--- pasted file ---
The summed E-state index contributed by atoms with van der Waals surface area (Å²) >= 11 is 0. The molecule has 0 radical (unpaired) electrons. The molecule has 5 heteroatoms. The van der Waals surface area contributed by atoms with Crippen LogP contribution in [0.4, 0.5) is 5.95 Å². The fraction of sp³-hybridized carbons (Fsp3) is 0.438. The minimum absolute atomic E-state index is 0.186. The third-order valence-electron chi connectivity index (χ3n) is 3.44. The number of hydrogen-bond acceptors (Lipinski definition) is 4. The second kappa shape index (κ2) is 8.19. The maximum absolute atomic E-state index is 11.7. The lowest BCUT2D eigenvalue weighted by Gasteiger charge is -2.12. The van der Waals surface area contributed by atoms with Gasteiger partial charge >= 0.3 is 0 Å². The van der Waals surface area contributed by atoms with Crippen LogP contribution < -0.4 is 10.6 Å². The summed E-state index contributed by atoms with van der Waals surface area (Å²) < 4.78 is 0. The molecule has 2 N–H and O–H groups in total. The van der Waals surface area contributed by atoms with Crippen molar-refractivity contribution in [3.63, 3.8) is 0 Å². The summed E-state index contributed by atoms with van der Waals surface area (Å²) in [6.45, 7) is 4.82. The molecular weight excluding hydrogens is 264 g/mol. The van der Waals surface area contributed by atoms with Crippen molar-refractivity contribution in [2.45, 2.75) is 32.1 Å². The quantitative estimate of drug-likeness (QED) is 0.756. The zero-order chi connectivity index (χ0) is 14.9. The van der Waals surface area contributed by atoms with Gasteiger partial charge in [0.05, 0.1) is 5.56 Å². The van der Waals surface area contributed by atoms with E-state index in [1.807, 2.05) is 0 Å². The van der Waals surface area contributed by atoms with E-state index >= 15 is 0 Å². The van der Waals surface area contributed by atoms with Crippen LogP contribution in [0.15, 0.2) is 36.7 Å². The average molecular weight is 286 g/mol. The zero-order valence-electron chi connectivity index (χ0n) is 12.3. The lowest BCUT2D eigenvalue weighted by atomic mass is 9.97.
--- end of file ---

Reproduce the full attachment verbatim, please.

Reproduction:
The summed E-state index contributed by atoms with van der Waals surface area (Å²) >= 11 is 0. The molecule has 0 radical (unpaired) electrons. The molecule has 5 heteroatoms. The van der Waals surface area contributed by atoms with Crippen LogP contribution in [0.4, 0.5) is 5.95 Å². The fraction of sp³-hybridized carbons (Fsp3) is 0.438. The minimum absolute atomic E-state index is 0.186. The third-order valence-electron chi connectivity index (χ3n) is 3.44. The number of hydrogen-bond acceptors (Lipinski definition) is 4. The second kappa shape index (κ2) is 8.19. The maximum absolute atomic E-state index is 11.7. The lowest BCUT2D eigenvalue weighted by Gasteiger charge is -2.12. The van der Waals surface area contributed by atoms with Gasteiger partial charge >= 0.3 is 0 Å². The van der Waals surface area contributed by atoms with Crippen LogP contribution < -0.4 is 10.6 Å². The summed E-state index contributed by atoms with van der Waals surface area (Å²) < 4.78 is 0. The molecule has 2 N–H and O–H groups in total. The van der Waals surface area contributed by atoms with Crippen molar-refractivity contribution in [3.63, 3.8) is 0 Å². The summed E-state index contributed by atoms with van der Waals surface area (Å²) in [6.45, 7) is 4.82. The molecular weight excluding hydrogens is 264 g/mol. The van der Waals surface area contributed by atoms with Crippen molar-refractivity contribution in [2.45, 2.75) is 32.1 Å². The quantitative estimate of drug-likeness (QED) is 0.756. The zero-order chi connectivity index (χ0) is 14.9. The van der Waals surface area contributed by atoms with Gasteiger partial charge in [0.05, 0.1) is 5.56 Å². The van der Waals surface area contributed by atoms with E-state index in [1.807, 2.05) is 0 Å². The van der Waals surface area contributed by atoms with E-state index >= 15 is 0 Å². The van der Waals surface area contributed by atoms with Crippen LogP contribution in [0.15, 0.2) is 36.7 Å². The average molecular weight is 286 g/mol. The zero-order valence-electron chi connectivity index (χ0n) is 12.3. The lowest BCUT2D eigenvalue weighted by atomic mass is 9.97.